Addax (Addax nasomaculatus)

French: Antilope Blanche
GenusAddax (1)
SizeShoulder height: 95 - 115 cm (2)
Body length: 110 - 130 cm (2)
Weight60 - 125 kg (2)

The Addax is classified as Critically Endangered (CR) on the IUCN Red List 2007 (1). Listed on Appendix I of CITES (3) and Appendix I of the Convention on Migratory Species (CMS or Bonn Convention) (4).

The Addax (Addax nasomaculatus) is a desert living antelope and is well adapted to its harsh habitat; the hooves are splayed to enable them to travel on sand (5), and these antelope produce highly concentrated urine as a method of conserving water (6). The short, glossy coat is a grey-brown colour in the winter, fading to almost white during the summer months (5). The underparts, rump, limbs, chin, lips and inside of the ears are white, as is the x-shaped blaze on the face (7). There is a tuft of dark hair on the forehead and the horns are long and twisted in both sexes (2).

Once found across northern Africa, on both sides of the Sahara (7), from the west to the east. Addax populations exist today in a mere fragment of the former range in Niger, Chad, and possibly along the border between Mali and Mauritania (8) (9).

The addax inhabits sand and stony desert regions (8).

These antelope are mainly active during the night, particularly in the hot season; in the day, they dig 'beds' into the sand under shade to avoid the heat of the desert sun (2), and also to shelter from sandstorms (10). Small nomadic herds spend most of their time wandering in search of food (5); these previously numbered around 20 individuals but today groups are only two to four strong and lone individuals are also seen (6). When the population was more abundant, these antelope migrated seasonally between the Sahara and the Sahel and aggregations of 1,000 individuals were seen (7). The herds are led by a dominant male and breeding can occur all year round (5). Males defend territories and mate with more than one female. Usually a single young is born and is fully weaned at around a month old (5). In captivity, addax can live up to 25 years (5).

Addax feed on desert grasses, but will also browse on herbs and acacia species if grass is unavailable (8). Addax are able to obtain all the water they need from their food and their range is therefore not generally restricted by available water sources (5).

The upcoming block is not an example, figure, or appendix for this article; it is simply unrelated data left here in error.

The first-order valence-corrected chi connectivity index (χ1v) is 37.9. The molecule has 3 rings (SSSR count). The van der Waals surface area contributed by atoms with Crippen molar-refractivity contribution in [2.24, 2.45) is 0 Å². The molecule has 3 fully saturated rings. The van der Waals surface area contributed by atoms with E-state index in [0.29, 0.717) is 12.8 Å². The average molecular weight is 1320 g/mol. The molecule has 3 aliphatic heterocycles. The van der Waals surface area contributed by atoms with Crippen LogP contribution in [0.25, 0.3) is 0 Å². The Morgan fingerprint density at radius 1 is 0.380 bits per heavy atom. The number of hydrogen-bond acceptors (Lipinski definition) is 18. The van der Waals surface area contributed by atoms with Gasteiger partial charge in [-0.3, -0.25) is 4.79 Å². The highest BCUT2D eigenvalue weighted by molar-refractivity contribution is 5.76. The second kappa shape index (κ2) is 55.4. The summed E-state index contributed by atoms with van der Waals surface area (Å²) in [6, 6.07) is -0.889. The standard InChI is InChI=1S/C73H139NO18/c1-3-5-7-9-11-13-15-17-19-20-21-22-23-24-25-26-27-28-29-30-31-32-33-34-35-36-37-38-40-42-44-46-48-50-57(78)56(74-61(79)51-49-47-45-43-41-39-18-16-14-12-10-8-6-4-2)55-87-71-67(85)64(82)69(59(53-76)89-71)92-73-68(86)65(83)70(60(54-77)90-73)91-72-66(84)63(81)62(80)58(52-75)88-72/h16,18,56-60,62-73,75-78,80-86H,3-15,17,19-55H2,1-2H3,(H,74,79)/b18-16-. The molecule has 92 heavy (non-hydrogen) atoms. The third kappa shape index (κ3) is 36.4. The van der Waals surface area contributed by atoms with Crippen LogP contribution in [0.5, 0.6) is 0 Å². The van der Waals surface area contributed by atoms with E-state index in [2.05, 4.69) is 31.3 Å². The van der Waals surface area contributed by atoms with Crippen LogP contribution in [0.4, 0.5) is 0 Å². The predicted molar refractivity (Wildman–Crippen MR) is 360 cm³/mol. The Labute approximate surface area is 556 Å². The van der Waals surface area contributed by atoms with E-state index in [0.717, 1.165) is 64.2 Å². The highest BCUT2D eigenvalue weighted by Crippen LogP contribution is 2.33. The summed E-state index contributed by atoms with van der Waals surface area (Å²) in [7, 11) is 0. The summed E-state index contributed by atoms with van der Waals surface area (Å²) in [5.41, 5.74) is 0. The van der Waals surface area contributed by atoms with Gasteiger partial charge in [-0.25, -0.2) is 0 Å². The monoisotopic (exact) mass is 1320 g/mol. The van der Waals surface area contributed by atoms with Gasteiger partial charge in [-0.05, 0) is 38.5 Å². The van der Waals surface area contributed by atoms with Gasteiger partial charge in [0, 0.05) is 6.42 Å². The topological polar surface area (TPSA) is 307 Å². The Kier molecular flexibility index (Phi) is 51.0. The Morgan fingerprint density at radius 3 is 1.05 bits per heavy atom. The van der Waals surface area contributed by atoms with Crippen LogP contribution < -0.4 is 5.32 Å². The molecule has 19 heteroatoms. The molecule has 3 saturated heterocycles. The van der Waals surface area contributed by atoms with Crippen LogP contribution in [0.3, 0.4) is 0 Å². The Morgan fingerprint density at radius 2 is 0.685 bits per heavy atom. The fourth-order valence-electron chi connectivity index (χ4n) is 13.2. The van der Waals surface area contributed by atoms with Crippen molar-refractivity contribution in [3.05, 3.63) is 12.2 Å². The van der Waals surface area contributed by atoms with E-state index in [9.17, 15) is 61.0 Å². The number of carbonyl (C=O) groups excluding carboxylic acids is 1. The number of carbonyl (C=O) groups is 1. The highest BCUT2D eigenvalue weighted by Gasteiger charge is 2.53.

The population of addax is today a mere fraction of what it once was and this dramatic decrease is mainly attributed to over-hunting. These slow-moving animals provide easy targets, particularly with motorized vehicles and automatic weapons, and their meat and leather are prized by local people (8). Other factors involved in the decline include desertification, drought and habitat encroachment by pastoral expansion and subsistence agriculture (5) (10). It is estimated that fewer than five hundred individuals survive in the wild today, with the bulk of these lying between the Termit area of Niger and the Bodélé region of Western Chad (9).

The addax is listed on Appendix I of the Convention on International Trade in Endangered Species (CITES), thus prohibiting international trade (3). Provided effective protection is granted for the last remaining pockets of populations, it is possible that the species can increase. With this in mind, the Sahara Conservation Fund has developed a regional strategy that when implemented will protect the remaining wild populations and facilitate the recolonisation of neighbouring suitable habitats (10). A protected population exists in the Yotvata Hai-Bar (Wildlife Preserve) Nature Reserve in Israel, to the north of Elat (11). The reserve was set up in 1968 with the view to bolster populations of endangered desert species (12). In Niger, a vast protected area is being established in the Termit region to protect the largest remaining addax population in the wild (10). There are currently around 2,000 individuals in captive populations around the world and these are being used in reintroduction programmes for the species in Tunisia and Morocco (7) (13) (14).

For more information on the addax:

Authenticated (18/05/2006) by John Newby, Director of the Sahara Conservation Fund (SCF).

  1. IUCN Red List (March, 2008)
  2. Ultimate Ungulate (July, 2002)
  3. CITES (March, 2008)
  4. Global Register of Migratory Species (March, 2008)
  5. Animal Diversity Web (July, 2002)$narrative.html
  6. Burnie, D. (2001) Animals. Dorling Kindersley, London.
  7. Alden, P.C. (1996) Field Guide to African Wildlife. HarperCollins Publishers, London.
  8. Animal Info (July, 2002)
  9. UNEP-WCMC database (July, 2002)
  10. Newby, J.E. (2006) Pers. comm.
  11. Hai-Bar (Wildlife Preserve) Nature Reserve (August, 2002)
  12. Tal, A. (2002) Pollution in a Promised Land: an Environmental History of Israel. University of California Press, USA.
  13. Spevak, E., Gilbert, T., Engel, H., Correll, T. and Houston, B. (2006) Returning the addax and the oryx to Tunisia. Communiqué, American Zoo and Aquarium Association, 2006: 13 - 14.
  14. Woodfine, T., Gilbert, T. and Engel, H. (2004) A summary of past and present initiatives for the conservation and reintroduction of addax and scimitar-horned oryx in North Africa. Proceedings of the EAZA 2004 Conference, Kolmarden. EAZA Executive Office, Amsterdam.